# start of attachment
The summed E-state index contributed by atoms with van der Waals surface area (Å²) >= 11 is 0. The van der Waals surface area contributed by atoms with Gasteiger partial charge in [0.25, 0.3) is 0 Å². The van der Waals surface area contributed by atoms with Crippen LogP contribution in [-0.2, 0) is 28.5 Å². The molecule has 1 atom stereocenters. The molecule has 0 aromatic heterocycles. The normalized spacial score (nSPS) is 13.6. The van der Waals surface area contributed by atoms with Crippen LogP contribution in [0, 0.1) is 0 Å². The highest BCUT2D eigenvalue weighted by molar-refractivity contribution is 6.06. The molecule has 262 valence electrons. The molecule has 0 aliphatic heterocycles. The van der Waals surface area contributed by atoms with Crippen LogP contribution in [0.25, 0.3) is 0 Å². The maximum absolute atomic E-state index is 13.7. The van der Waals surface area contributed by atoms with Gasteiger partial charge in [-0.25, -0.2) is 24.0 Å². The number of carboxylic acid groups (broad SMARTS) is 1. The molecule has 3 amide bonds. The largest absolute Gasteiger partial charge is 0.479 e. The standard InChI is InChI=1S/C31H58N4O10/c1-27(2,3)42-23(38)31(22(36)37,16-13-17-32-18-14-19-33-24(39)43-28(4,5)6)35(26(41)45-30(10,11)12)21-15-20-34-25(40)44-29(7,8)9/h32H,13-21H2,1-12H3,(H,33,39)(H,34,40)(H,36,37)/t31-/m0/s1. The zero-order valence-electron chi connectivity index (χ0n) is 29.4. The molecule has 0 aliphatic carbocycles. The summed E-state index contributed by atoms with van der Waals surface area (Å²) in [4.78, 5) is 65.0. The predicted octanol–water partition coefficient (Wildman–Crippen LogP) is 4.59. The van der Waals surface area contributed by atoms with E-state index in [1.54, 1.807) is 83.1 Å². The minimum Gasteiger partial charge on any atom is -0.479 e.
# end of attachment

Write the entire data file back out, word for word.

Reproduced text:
The summed E-state index contributed by atoms with van der Waals surface area (Å²) >= 11 is 0. The van der Waals surface area contributed by atoms with Gasteiger partial charge in [0.25, 0.3) is 0 Å². The van der Waals surface area contributed by atoms with Crippen LogP contribution in [-0.2, 0) is 28.5 Å². The molecule has 1 atom stereocenters. The molecule has 0 aromatic heterocycles. The normalized spacial score (nSPS) is 13.6. The van der Waals surface area contributed by atoms with Crippen LogP contribution in [0, 0.1) is 0 Å². The highest BCUT2D eigenvalue weighted by molar-refractivity contribution is 6.06. The molecule has 262 valence electrons. The molecule has 0 aliphatic heterocycles. The van der Waals surface area contributed by atoms with Crippen LogP contribution in [0.25, 0.3) is 0 Å². The maximum absolute atomic E-state index is 13.7. The van der Waals surface area contributed by atoms with Gasteiger partial charge in [-0.25, -0.2) is 24.0 Å². The number of carboxylic acid groups (broad SMARTS) is 1. The molecule has 3 amide bonds. The largest absolute Gasteiger partial charge is 0.479 e. The standard InChI is InChI=1S/C31H58N4O10/c1-27(2,3)42-23(38)31(22(36)37,16-13-17-32-18-14-19-33-24(39)43-28(4,5)6)35(26(41)45-30(10,11)12)21-15-20-34-25(40)44-29(7,8)9/h32H,13-21H2,1-12H3,(H,33,39)(H,34,40)(H,36,37)/t31-/m0/s1. The zero-order valence-electron chi connectivity index (χ0n) is 29.4. The molecule has 0 aliphatic carbocycles. The summed E-state index contributed by atoms with van der Waals surface area (Å²) in [4.78, 5) is 65.0. The predicted octanol–water partition coefficient (Wildman–Crippen LogP) is 4.59. The van der Waals surface area contributed by atoms with E-state index in [1.54, 1.807) is 83.1 Å². The minimum Gasteiger partial charge on any atom is -0.479 e.